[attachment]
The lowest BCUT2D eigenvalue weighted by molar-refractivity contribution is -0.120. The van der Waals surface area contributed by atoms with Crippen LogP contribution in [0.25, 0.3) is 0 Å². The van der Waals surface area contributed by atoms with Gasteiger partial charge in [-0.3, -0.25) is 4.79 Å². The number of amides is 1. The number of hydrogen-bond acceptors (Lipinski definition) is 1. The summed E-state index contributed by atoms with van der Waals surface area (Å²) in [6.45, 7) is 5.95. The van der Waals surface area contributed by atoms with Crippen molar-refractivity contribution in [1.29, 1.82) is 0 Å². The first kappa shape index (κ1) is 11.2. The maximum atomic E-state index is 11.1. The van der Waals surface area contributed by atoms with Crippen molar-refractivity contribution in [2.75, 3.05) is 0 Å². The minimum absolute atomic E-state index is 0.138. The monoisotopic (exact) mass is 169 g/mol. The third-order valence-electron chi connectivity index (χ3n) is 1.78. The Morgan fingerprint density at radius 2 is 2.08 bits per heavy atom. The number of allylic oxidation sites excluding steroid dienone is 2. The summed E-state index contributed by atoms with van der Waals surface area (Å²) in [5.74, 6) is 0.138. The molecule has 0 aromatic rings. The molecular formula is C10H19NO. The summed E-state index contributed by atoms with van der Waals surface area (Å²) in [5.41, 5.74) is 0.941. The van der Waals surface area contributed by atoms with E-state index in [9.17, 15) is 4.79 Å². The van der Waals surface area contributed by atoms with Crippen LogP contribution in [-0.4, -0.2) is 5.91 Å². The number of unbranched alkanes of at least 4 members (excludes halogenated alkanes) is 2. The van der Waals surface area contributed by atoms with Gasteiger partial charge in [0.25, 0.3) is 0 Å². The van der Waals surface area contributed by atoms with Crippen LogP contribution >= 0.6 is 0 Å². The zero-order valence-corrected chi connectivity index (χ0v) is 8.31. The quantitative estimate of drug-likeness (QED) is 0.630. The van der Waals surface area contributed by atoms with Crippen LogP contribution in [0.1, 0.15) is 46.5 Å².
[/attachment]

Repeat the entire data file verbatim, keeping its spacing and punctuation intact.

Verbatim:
The lowest BCUT2D eigenvalue weighted by molar-refractivity contribution is -0.120. The van der Waals surface area contributed by atoms with Crippen LogP contribution in [0.25, 0.3) is 0 Å². The van der Waals surface area contributed by atoms with Gasteiger partial charge in [-0.3, -0.25) is 4.79 Å². The number of amides is 1. The number of hydrogen-bond acceptors (Lipinski definition) is 1. The summed E-state index contributed by atoms with van der Waals surface area (Å²) in [6.45, 7) is 5.95. The van der Waals surface area contributed by atoms with Crippen molar-refractivity contribution in [1.29, 1.82) is 0 Å². The first kappa shape index (κ1) is 11.2. The maximum atomic E-state index is 11.1. The van der Waals surface area contributed by atoms with Crippen molar-refractivity contribution in [2.75, 3.05) is 0 Å². The minimum absolute atomic E-state index is 0.138. The monoisotopic (exact) mass is 169 g/mol. The third-order valence-electron chi connectivity index (χ3n) is 1.78. The Morgan fingerprint density at radius 2 is 2.08 bits per heavy atom. The number of allylic oxidation sites excluding steroid dienone is 2. The summed E-state index contributed by atoms with van der Waals surface area (Å²) in [5.74, 6) is 0.138. The molecule has 0 aromatic rings. The molecular formula is C10H19NO. The summed E-state index contributed by atoms with van der Waals surface area (Å²) in [5.41, 5.74) is 0.941. The van der Waals surface area contributed by atoms with E-state index in [9.17, 15) is 4.79 Å². The van der Waals surface area contributed by atoms with Crippen LogP contribution in [-0.4, -0.2) is 5.91 Å². The number of unbranched alkanes of at least 4 members (excludes halogenated alkanes) is 2. The van der Waals surface area contributed by atoms with Gasteiger partial charge in [0.25, 0.3) is 0 Å². The van der Waals surface area contributed by atoms with Crippen LogP contribution >= 0.6 is 0 Å². The zero-order valence-corrected chi connectivity index (χ0v) is 8.31. The quantitative estimate of drug-likeness (QED) is 0.630. The van der Waals surface area contributed by atoms with Crippen LogP contribution in [0.1, 0.15) is 46.5 Å².